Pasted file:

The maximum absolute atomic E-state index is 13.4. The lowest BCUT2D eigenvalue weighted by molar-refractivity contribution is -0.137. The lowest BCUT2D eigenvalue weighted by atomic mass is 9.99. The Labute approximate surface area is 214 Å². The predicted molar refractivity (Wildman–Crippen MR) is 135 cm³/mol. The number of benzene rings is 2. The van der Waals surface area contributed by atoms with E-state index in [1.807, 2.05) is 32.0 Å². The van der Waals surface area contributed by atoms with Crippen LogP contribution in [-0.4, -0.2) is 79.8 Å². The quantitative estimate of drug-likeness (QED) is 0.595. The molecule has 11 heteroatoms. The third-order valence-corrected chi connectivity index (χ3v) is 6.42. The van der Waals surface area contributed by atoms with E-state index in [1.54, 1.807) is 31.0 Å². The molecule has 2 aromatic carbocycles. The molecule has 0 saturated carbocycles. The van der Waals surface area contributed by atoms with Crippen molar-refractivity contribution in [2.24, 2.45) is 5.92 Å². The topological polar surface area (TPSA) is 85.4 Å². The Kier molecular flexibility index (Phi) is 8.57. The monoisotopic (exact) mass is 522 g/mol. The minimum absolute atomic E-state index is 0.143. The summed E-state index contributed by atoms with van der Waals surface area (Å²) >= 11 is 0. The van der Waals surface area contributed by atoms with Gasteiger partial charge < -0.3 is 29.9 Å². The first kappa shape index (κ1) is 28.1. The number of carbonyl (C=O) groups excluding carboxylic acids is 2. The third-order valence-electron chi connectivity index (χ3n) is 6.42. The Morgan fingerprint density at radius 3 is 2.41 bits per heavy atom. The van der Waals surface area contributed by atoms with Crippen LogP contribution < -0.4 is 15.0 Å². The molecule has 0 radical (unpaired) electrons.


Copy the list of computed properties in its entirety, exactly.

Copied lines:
The maximum absolute atomic E-state index is 13.4. The lowest BCUT2D eigenvalue weighted by molar-refractivity contribution is -0.137. The lowest BCUT2D eigenvalue weighted by atomic mass is 9.99. The Labute approximate surface area is 214 Å². The predicted molar refractivity (Wildman–Crippen MR) is 135 cm³/mol. The number of benzene rings is 2. The van der Waals surface area contributed by atoms with E-state index in [1.807, 2.05) is 32.0 Å². The van der Waals surface area contributed by atoms with Crippen LogP contribution in [-0.4, -0.2) is 79.8 Å². The quantitative estimate of drug-likeness (QED) is 0.595. The molecule has 11 heteroatoms. The third-order valence-corrected chi connectivity index (χ3v) is 6.42. The van der Waals surface area contributed by atoms with E-state index in [1.54, 1.807) is 31.0 Å². The molecule has 2 aromatic carbocycles. The molecule has 0 saturated carbocycles. The van der Waals surface area contributed by atoms with Crippen molar-refractivity contribution in [2.24, 2.45) is 5.92 Å². The topological polar surface area (TPSA) is 85.4 Å². The Kier molecular flexibility index (Phi) is 8.57. The monoisotopic (exact) mass is 522 g/mol. The minimum absolute atomic E-state index is 0.143. The summed E-state index contributed by atoms with van der Waals surface area (Å²) >= 11 is 0. The van der Waals surface area contributed by atoms with Gasteiger partial charge < -0.3 is 29.9 Å². The first kappa shape index (κ1) is 28.1. The number of carbonyl (C=O) groups excluding carboxylic acids is 2. The third-order valence-electron chi connectivity index (χ3n) is 6.42. The Morgan fingerprint density at radius 3 is 2.41 bits per heavy atom. The van der Waals surface area contributed by atoms with Crippen LogP contribution < -0.4 is 15.0 Å². The molecule has 0 radical (unpaired) electrons.